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From the End of this Year, XL bully Dogs will be Banned

By the end of this year, XL bully dogs will be added to the Dangerous Dog Act’s list of banned animals.

Xl Bully

By the end of this year, XL bully dogs will be added to the Dangerous Dogs Act’s list of banned animals. It follows a recent outbreak of attacks and fatalities involving the American XL bully breed.

Following the fatal attack on a man in Stonnall, Staffordshire, by two of the bulldogs, Prime Minister Rishi Sunak declared the breed to be a “danger to communities” in September.

The law will be modified gradually over several months. Beginning on December 31, 2023, it will be illegal in England and Wales to breed, sell, advertise, rehome, abandon, or enable an XL bully dog to stray.

Furthermore, from December 31, 2023, XL pit bull terriers must be restricted and on a leash when out in public.

As of February 1, 2024, it will be illegal to own an XL bully dog unless the owner registers the dog on the Index of Exempted Dogs by the end of January and meets the strict requirements.

The rules state that pets must be muzzled, neutered, microchipped, and on a leash at all times when in public.

The UK Bully Kennel Club stated that it was “devastated” by the recent news.

“Our hearts go out to everyone who will be affected by this,” stated a statement.

The organization, which claims to be committed to promoting responsible dog ownership and breeding practices, stated that its greatest concern is the thousands of canines in shelters and rescues across the country that will be put to death if they are not adopted by December 31.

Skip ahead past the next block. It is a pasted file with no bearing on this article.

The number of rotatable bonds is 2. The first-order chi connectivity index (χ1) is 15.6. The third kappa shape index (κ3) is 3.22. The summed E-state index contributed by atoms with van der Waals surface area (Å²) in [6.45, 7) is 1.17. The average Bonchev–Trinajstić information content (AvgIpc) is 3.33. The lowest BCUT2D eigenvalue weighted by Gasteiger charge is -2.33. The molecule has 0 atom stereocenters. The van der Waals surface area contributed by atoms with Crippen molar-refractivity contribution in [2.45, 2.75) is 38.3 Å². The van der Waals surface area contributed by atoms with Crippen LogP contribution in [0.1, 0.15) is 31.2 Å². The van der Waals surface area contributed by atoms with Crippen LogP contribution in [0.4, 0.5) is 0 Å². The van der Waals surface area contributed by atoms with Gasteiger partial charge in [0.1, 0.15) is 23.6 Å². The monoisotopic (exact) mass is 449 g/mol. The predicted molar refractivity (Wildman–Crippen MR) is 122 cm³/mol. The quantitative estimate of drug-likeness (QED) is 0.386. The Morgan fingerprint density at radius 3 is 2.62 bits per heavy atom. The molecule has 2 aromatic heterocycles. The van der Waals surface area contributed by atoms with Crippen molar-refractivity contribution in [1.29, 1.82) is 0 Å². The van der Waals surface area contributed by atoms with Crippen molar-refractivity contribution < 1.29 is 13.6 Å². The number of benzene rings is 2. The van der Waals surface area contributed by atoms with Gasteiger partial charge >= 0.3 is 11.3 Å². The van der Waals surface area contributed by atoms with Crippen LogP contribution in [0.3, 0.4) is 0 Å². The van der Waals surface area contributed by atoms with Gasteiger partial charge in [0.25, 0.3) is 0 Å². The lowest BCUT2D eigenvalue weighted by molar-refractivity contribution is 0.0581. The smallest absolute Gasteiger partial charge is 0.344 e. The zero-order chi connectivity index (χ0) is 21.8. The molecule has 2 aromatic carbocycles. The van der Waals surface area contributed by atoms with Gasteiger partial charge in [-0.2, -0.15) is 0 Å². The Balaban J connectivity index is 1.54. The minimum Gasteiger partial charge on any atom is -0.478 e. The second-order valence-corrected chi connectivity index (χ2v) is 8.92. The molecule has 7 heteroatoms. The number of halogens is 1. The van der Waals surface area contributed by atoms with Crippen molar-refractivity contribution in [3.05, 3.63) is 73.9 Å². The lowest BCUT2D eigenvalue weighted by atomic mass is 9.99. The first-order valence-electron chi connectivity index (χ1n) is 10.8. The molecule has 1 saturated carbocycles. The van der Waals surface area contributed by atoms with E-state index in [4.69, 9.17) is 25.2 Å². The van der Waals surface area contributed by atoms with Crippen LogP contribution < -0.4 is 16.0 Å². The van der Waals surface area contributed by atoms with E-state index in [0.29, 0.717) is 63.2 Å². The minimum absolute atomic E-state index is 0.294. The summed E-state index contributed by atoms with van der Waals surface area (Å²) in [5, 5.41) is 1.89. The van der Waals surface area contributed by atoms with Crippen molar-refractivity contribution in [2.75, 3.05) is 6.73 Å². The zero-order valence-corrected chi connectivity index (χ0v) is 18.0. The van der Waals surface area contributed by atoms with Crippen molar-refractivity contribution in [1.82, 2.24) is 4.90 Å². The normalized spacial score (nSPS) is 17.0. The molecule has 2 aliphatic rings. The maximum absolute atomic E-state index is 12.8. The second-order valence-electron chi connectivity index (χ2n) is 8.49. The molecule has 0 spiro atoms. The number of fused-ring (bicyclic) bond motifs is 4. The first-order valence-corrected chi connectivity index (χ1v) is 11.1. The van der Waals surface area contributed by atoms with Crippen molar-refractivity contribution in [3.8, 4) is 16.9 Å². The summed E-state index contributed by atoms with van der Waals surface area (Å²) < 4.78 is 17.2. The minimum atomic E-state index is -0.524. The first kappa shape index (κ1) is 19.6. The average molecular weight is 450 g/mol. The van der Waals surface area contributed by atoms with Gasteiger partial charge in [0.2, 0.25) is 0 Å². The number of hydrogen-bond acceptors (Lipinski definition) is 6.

“Please consider saving one of these beautiful dogs who are perfectly healthy, of sound temperament, and will be euthanized solely because of their looks and not their behavior,” the organization stated.

Ministers stated that owners who chose to have their dogs destroyed by a veterinarian would receive £200 in compensation. Application instructions will be provided at a later date.

Breeders have been instructed to immediately cease coupling the animals in preparation for the change in the law.

If owners fail to comply, their companions will be seized, and they will be fined an unlimited amount.

‘Quick and decisive action’

Environment Secretary Therese Coffey stated that swift and decisive action was being taken to safeguard the public from tragic dog attacks.

She further stated: “We will continue to work closely with the police, veterinary experts, and animal welfare organizations to implement these measures.”

Already banned in the United Kingdom are the pit bull terrier, Japanese tosa, dogo Argentino, and fila Brasileiro.

In September, Mr. Sunak announced his intention to ban the breed.

Some owners protested the announcement, claiming that the government was “bullying our best friends.”

Critics have also raised doubts about a ban, contending that it can be difficult to define the breed and that the owners of dangerous dogs should receive more attention than the animals themselves.

The government has now published an official definition of the breed, which defines the dogs as having a “heavy, large, and broad” head and a “blocky or slightly squared” muzzle.

The breed is also characterized as having a “large, blocky body that gives the impression of great power for its size.”

A 29-year-old woman who sustained severe injuries over the weekend in North Tyneside is among those who have recently been suspected victims of attacks by the breed.

Other victims include an 11-year-old girl who was severely injured when an American XL bully hybrid attacked her in Birmingham in September.

In May, 37-year-old Jonathan Hogg was fatally assaulted while caring for a friend’s dog, which was reportedly an XL bully.

A man and a woman were imprisoned in 2018 after confessing they were in charge of an XL bully who killed a 10-year-old boy in 2021.

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